While there’s real truth to the idea that if you stay focused on doing content marketing well, there’s no reason to worry about what anyone else is doing. But that overlooks the fact that operating in a vacuum — or an echo chamber — poses its own risks. With that in mind, I’ll offer thoughts on how to use competitive research to keep tabs on your competition and the marketplace.
What Kind of Competitive Research Should I Do?
Competitive research is an idea that covers a lot of ground and there are many tactics that fall under the competitive research umbrella. So how do you know whether to examine competitors’ social media presence? Their website? Publications? Tradeshow and webinar activity? The list is as endless as the marketing tactics in your industry and most of us simply don’t have the resources to tackle them all.
Rather than spreading yourself too thin, I recommend that you focus on two things:
- The marketing channel or method most important to your business
- The marketing channel or method most productive to your competitors
The first is easy enough to define and should guide your tactical decisions. (More on this in the next section.) The second may take some thought, research, and even a bit of guesswork on your part. Even with that uncertainty, the information you can gain is worth the grain of salt with which you’ll need to take it.
The easiest path is to determining where a competitor is most effective is to see where they are most active. If it’s important to their marketing, they’re likely to be participating actively and on a regular schedule.
That said, without solid knowledge of their operation, you can’t know how tight a marketing ship they might run. Activity doesn’t always mean effectiveness. In fact, it can simply be a comfort zone that they’re unwilling or unable to push beyond. Bear that in mind and look a little deeper at the quality of their work in a given channel and not just the quantity.
How Should I Do the Research?
With so many different potential areas to research, there are lots of tactical options. Begin by eavesdropping. Not 1940s-private-eye style, with your ear pressed to the wall, but by subscribing to your competitors’ email newsletters and blog feeds, and by attending webinars and other events.
Follow them on social media and monitor not only the content they produce, but the conversations they engage in with prospects, clients, and others.
Track their publications. Note what they’re writing about, who they seem to be addressing, and what formats they are publishing in.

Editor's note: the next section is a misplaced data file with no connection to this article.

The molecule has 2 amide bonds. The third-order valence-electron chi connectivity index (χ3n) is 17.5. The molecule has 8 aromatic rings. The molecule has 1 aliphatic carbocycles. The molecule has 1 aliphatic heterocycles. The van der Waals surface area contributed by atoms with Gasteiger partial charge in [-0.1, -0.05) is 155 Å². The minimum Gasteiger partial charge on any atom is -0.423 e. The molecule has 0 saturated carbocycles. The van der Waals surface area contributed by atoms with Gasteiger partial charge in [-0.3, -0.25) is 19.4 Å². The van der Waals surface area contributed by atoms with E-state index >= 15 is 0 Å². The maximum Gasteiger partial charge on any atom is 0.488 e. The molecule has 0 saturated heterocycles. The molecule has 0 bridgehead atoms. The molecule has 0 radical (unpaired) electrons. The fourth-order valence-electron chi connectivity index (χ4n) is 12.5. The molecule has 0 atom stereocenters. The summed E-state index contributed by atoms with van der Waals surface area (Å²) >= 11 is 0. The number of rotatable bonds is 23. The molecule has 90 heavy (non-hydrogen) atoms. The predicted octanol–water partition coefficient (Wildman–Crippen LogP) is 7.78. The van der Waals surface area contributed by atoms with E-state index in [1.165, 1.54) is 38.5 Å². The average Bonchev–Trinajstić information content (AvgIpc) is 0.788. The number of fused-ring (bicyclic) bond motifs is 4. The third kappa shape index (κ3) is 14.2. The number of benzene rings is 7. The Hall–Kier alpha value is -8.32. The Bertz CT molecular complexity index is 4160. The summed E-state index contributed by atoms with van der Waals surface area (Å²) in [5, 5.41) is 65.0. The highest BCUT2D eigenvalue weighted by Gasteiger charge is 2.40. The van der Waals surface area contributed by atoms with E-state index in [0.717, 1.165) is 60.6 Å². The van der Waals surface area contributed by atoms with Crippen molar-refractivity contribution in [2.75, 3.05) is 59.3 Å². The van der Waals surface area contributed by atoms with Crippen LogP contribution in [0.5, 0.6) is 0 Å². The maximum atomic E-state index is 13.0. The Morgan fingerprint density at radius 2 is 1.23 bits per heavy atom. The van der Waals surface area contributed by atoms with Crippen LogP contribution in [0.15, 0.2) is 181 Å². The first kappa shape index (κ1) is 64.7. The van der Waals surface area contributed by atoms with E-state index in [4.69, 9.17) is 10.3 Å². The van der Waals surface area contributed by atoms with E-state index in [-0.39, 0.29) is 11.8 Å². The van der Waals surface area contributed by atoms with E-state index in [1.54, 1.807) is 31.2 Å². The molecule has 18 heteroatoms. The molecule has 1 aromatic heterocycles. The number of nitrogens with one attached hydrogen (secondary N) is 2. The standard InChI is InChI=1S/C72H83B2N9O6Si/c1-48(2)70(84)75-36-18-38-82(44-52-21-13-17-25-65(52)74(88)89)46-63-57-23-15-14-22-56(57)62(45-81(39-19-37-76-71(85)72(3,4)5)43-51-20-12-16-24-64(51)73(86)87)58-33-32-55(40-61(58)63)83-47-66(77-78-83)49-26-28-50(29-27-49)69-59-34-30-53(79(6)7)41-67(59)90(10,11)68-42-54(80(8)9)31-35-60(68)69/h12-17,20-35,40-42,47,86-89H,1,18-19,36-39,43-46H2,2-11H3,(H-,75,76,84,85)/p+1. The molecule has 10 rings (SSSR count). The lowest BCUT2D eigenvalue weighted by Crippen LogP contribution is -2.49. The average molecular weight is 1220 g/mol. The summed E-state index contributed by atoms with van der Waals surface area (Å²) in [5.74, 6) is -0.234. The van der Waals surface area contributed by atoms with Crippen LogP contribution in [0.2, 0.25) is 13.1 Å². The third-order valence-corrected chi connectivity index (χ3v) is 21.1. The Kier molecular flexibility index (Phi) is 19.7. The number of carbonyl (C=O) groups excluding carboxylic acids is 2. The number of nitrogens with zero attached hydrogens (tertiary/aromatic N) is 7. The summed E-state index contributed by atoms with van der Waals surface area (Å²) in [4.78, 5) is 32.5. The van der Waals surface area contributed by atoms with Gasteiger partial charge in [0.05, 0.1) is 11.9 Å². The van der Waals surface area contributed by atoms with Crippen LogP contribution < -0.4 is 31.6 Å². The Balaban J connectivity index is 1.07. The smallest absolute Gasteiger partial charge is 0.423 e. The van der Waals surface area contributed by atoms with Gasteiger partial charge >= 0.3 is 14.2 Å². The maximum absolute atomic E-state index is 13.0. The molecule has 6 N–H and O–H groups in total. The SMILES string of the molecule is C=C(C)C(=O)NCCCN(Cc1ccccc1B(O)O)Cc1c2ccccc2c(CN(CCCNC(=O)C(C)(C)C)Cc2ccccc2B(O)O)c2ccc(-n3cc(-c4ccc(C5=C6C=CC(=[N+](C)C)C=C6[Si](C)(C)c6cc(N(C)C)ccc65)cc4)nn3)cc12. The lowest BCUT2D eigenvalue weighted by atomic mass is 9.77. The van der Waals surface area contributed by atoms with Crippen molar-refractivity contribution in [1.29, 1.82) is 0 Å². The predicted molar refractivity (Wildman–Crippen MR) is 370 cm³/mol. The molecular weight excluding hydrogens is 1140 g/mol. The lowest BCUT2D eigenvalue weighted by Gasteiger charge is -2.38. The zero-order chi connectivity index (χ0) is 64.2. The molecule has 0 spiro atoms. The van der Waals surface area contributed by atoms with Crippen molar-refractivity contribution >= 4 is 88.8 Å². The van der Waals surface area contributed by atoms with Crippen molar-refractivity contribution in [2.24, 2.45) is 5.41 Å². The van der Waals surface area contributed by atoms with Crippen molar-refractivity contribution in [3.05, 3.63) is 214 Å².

This is an area where keeping up with the Jones really does matter. You may not be comfortable, say, producing video, but if that’s what your audience has come to expect because that’s what your competitors are producing, you need to either follow along or create a truly compelling alternative.
You can make your task easier by using alert services to help you track a competitor’s activity. Google Alerts, BuzzSumo, and others are excellent for this. (And I’m happy to share more if you want to chat with me about your specific needs.)
There is also the entire world of SEO and PPC advertising, and tools to monitor these markets, that is worth diving into if it’s a primary driver for you or your competition.
What Should I Do With My Research
Once you’ve gathered data on your competitors, it’s time to act. But think, first.
That is, you may not need to do anything. You may already be “best in class,” in which case, you’ll need to look elsewhere for improvements in your marketing effectiveness.
But if there are areas where you’re not as creative, as engaged, or as engaging, you will want to consider your options.
One note of caution here: if you plan on adding more to your marketing mix, but don’t have the resources to do it well, reconsider. Make a case for adding the resources you need, or evaluate whether redeploying existing resources makes sense. Doing something new may get you more attention, but it’s not going to help you move the needle if not knocking it out of the park.
Strategies for Fragmented Industries
One last thought: You may feel that competitive research isn’t worthwhile because you work in a highly fragmented field. Without an easily defined group of competitors, is there any value in looking at a small (and probably not representative) sampling? Yes.
Researching competitors who aren’t necessarily competing against you directly won’t arm you with insights for outbidding them on your next project, but it will provide you with insights into how they differentiate themselves, what they do to appeal to prospects, and even cross-selling opportunities in areas you haven’t considered.